Friday, November 13, 2015


Taxis. In Buenos Aires they're those little yellow and black thingys which are quite distinctive and are all over the place.

Except when it rains. Then they are extinct rather than distinctive. With a booking for Steaks by Luis at 8:45pm last night we thought we'd venture out and find a taxi at about 8:15pm. Plenty of time to get to our destination. But alas, no taxis. Not one. But with Alan's resourcefulness and his determination to get there, we eventually made it. Too bad about the appetisers and bubbly we missed and the salad that had seen better salad days -- and the drenched shoes, socks and jeans -- but at least we made it. Late. By about thirty years. Two old geezers at a table of thirty-somethings from around the world. But hey, we got there. And they did give us an enthusiastic round of applause for making it against all odds.

The best part of the night for me was the rum with Alan once we got back to the comfort of our apartment and shed our wet clothes.

So then to bed. But again the weather had better ideas than to just let us sleep.  In the very early hours of the morning up came the wind. And some. Right outside our apartment there has been some painting/decorating works with loose cables and things and they all started banging and crashing. So sleep evaded us and we must hope for something better tonight (although I have to rise at 4:30 am to get to the airport).

We did rise though, to quite a treat. Here they have a different kind of 'busker'. Couples get dressed up in their best evening wear and perform the Argentine tango, sometimes just in the street, other times in restaurants. Right outside out apartment a couple did just that.

I would have joined in but I didn't have my dancing pumps on at the time.

Buenos Aires is a huge city and in the few days we've been here it has been impossible to see it all but Alan selected a couple of interesting areas for our last glimpse today.

The first was San Telmo and Plaza Dorrego where artisans sell their wares in the square and in small shops in a kind of arcade.  There is some interesting architecture here so we strolled around the streets for a while.  In doing so we found, as is often the case in South America, a beautiful church tucked away in a narrow street.

After that, it was off to another interesting part of the city, La Boca. Early settlers here came from Italy, mainly Genoa and there is a strong Italian influence even today.  Cobbled streets, colourfully painted houses, restaurants featuring tango dancers all blend to make this a delight of sight and sound.

When I think back to our first couple of days in Montevideo and what we've done since then, it feels like it was two months ago, not two weeks that we started out.  It has been a fantastic ride. But it's just about over now. Days Thirteen and Fourteen will be swallowed up with our long journeys home.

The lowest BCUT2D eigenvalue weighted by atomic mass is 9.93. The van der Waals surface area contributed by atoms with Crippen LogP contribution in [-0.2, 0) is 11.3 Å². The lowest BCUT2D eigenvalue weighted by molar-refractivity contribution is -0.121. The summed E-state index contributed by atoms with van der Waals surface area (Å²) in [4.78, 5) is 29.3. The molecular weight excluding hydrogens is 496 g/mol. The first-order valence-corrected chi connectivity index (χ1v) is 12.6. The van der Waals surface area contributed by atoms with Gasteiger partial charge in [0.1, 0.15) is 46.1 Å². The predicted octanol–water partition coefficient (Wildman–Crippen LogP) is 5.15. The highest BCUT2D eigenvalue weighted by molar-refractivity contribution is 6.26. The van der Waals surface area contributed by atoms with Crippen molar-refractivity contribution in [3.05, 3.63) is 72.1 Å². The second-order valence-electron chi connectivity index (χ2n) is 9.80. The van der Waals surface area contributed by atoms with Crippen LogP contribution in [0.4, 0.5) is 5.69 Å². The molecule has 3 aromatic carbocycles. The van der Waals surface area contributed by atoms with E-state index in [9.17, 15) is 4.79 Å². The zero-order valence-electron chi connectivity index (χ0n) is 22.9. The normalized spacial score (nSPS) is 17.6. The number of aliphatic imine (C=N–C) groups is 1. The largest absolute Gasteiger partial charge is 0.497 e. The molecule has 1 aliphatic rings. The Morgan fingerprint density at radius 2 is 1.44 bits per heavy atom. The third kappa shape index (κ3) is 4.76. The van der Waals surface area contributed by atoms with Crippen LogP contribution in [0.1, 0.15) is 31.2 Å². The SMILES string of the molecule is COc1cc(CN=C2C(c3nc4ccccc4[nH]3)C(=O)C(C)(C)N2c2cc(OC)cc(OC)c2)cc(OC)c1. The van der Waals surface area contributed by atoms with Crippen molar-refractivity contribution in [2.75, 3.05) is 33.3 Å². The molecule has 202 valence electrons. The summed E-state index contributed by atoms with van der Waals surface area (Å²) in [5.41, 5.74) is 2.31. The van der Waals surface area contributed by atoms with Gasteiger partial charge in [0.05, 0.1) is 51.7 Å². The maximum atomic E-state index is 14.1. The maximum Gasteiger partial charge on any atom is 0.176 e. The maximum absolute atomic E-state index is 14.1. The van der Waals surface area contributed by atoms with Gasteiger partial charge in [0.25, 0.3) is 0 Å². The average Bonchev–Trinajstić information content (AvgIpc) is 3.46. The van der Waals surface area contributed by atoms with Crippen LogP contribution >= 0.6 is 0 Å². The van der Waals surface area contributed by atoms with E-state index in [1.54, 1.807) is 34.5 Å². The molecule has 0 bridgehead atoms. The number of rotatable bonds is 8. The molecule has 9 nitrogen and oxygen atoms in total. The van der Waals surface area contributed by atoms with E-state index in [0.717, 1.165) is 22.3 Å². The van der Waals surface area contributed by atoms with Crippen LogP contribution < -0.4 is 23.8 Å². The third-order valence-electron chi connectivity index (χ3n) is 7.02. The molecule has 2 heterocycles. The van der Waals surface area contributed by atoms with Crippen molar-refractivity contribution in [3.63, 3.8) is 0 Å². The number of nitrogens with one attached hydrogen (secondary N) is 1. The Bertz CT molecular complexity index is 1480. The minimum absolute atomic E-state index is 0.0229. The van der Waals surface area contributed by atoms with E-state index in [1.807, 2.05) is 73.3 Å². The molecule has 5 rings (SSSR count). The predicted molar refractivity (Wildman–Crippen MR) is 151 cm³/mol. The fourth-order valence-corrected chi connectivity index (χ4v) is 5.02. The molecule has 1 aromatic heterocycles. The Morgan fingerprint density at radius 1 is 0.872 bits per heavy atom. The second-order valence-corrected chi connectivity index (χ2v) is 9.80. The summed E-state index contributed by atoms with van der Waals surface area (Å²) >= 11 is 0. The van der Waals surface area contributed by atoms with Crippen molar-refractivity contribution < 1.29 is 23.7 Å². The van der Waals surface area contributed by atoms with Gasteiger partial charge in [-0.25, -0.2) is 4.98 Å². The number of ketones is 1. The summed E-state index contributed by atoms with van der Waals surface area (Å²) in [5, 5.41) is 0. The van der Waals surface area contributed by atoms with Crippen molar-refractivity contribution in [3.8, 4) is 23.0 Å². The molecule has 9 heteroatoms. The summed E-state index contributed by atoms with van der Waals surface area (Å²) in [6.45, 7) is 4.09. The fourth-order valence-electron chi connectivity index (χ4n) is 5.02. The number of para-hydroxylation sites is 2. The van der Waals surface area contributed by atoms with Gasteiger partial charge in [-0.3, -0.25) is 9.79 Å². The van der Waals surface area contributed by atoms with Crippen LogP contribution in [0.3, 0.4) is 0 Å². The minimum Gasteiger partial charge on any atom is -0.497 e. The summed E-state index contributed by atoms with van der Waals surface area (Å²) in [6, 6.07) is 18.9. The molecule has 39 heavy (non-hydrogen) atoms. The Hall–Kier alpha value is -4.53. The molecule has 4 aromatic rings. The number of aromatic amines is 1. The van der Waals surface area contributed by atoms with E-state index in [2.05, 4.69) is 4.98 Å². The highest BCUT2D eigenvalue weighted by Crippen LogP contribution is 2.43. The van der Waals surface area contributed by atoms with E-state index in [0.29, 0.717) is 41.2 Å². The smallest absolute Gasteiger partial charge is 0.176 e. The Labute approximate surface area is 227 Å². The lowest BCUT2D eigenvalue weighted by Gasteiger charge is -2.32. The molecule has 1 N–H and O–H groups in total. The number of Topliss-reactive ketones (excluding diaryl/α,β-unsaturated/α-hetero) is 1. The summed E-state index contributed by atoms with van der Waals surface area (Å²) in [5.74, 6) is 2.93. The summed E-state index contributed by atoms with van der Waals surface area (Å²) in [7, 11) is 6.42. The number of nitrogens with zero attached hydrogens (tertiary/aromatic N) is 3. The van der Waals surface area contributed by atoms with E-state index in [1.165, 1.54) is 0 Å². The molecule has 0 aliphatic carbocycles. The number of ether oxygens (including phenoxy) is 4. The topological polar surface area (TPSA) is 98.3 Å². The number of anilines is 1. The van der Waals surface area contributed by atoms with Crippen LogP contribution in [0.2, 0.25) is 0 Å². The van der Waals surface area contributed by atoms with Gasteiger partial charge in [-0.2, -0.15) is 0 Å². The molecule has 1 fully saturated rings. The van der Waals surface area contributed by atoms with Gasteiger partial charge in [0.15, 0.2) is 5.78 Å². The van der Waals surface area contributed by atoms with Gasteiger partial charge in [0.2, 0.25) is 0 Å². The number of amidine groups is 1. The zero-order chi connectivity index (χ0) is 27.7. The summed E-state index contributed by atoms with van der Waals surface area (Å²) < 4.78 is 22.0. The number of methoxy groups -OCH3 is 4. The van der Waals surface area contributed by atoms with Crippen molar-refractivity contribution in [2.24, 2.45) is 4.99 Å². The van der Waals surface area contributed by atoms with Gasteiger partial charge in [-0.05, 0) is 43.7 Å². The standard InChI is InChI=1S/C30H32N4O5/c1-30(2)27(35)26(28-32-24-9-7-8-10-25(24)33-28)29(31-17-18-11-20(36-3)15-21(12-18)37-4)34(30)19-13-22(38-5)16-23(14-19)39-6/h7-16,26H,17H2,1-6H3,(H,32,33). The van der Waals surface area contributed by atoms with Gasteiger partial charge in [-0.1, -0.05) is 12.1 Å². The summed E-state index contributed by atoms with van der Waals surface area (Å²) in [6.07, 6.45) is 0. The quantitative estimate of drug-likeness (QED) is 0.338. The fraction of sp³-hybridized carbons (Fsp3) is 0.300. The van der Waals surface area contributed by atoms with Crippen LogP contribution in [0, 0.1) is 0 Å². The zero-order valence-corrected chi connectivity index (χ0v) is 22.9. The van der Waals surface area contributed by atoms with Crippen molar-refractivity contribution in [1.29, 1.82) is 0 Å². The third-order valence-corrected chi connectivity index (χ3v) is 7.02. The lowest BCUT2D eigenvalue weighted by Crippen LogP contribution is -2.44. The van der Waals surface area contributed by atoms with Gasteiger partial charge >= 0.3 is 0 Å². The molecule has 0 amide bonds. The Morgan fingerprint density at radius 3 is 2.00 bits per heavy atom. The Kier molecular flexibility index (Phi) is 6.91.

Over and out.

Thursday, November 12, 2015


Well it had to rain didn't it. Uruguay was bright and sunny most days so I guess we were in for it once we hit Argentina.  However, our spirits have not been dampened.  Last night's dinner was at a favourite place of Alan's called El Mirasol.  I regret the cows didn't fare too well. The steaks were so large we decided to share one and it was, as Alan had promised, truly great.  I left space for dessert, or so I thought.  Then the waiter brought out a small mountain.

See. I kid you not. But being the good solider that I am, I went for it. Fortunately we walked home.

Today for our morning coffee we relaxed at the famous cafe, La Biela under the shade of a tree which is just slightly smaller than Tasmania.  Later we strolled through the Recoleta Cemetery. I was expecting to see tombstones, as you do in a cemetery.

Not quite. Here there are streets of mausoleums, some of them big enough to be churches. It is incredible. I'd hate to be here on All Souls Day. It must get very crowded. From live persons as well.

Compared to some, the mausoleum of Eva Peron (Evita) is rather humble.

She seems to get the most visitors but obviously wasn't home when we were there.

On an even sadder note, during the country's military rule between 1976 and 1982 the government set out to suppress those it saw as enemies. As a result some 30,000 people, mostly of college age, disappeared. Not even their bodies were ever found.  They are referred to as Los Desaparecidos (the disappeared ones) and most Thursdays at 3:30 pm their mothers parade at Plaza de Mayo demanding to know the truth. We went there but because of the rain they did not protest today.

But the true highlight of the day was the discovery, not far from our apartment, of a laundry. And it isn't self serve either. We'll probably have to use up the rest of our spending money to pay for it but it will be worth it. My socks were starting to walk about on their own so emergency action was called for.

Tonight it's Steaks By Luis.  This will be an experience. Whether it will be a positive one remains to be seen. You'll know tomorrow.

Wednesday, November 11, 2015


A big day for us today. After checking out of our hotel we spent a few hours having a final look at Colonia del Sacramento before checking in at the port for our ferry ride across the River Plate to Buenos Aires.

This is a pic of the Plaza de Toros (bullring). It was the kind of development yours truly would be likely to be involved in.  In 1911 some guys got together and built a fabulous stadium for bullfighting, then in 1912 the then government banned the 'sport'.  So, instant ruins. And they're still there, a testament to wise investments.